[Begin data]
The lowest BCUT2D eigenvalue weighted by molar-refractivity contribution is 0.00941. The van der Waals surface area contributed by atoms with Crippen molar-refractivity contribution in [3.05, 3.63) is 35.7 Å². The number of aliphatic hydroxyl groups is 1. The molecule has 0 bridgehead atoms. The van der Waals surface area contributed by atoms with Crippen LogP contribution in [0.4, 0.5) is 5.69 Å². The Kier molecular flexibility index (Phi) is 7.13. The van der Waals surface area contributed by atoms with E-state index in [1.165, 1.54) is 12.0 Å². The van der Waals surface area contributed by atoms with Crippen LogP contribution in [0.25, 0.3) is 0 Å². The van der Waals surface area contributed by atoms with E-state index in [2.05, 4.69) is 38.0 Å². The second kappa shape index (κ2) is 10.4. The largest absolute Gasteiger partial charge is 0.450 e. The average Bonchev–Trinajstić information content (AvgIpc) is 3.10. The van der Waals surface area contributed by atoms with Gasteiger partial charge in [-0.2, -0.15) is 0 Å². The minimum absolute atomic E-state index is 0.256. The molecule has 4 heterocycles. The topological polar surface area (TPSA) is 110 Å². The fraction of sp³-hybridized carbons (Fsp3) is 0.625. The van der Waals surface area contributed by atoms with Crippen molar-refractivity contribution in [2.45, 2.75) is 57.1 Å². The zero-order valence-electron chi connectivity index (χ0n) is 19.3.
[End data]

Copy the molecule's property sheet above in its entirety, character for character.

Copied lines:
The lowest BCUT2D eigenvalue weighted by molar-refractivity contribution is 0.00941. The van der Waals surface area contributed by atoms with Crippen molar-refractivity contribution in [3.05, 3.63) is 35.7 Å². The number of aliphatic hydroxyl groups is 1. The molecule has 0 bridgehead atoms. The van der Waals surface area contributed by atoms with Crippen LogP contribution in [0.4, 0.5) is 5.69 Å². The Kier molecular flexibility index (Phi) is 7.13. The van der Waals surface area contributed by atoms with E-state index in [1.165, 1.54) is 12.0 Å². The van der Waals surface area contributed by atoms with Crippen LogP contribution in [0.25, 0.3) is 0 Å². The van der Waals surface area contributed by atoms with E-state index in [2.05, 4.69) is 38.0 Å². The second kappa shape index (κ2) is 10.4. The largest absolute Gasteiger partial charge is 0.450 e. The average Bonchev–Trinajstić information content (AvgIpc) is 3.10. The van der Waals surface area contributed by atoms with Gasteiger partial charge in [-0.2, -0.15) is 0 Å². The minimum absolute atomic E-state index is 0.256. The molecule has 4 heterocycles. The topological polar surface area (TPSA) is 110 Å². The fraction of sp³-hybridized carbons (Fsp3) is 0.625. The van der Waals surface area contributed by atoms with Crippen molar-refractivity contribution in [2.45, 2.75) is 57.1 Å². The zero-order valence-electron chi connectivity index (χ0n) is 19.3.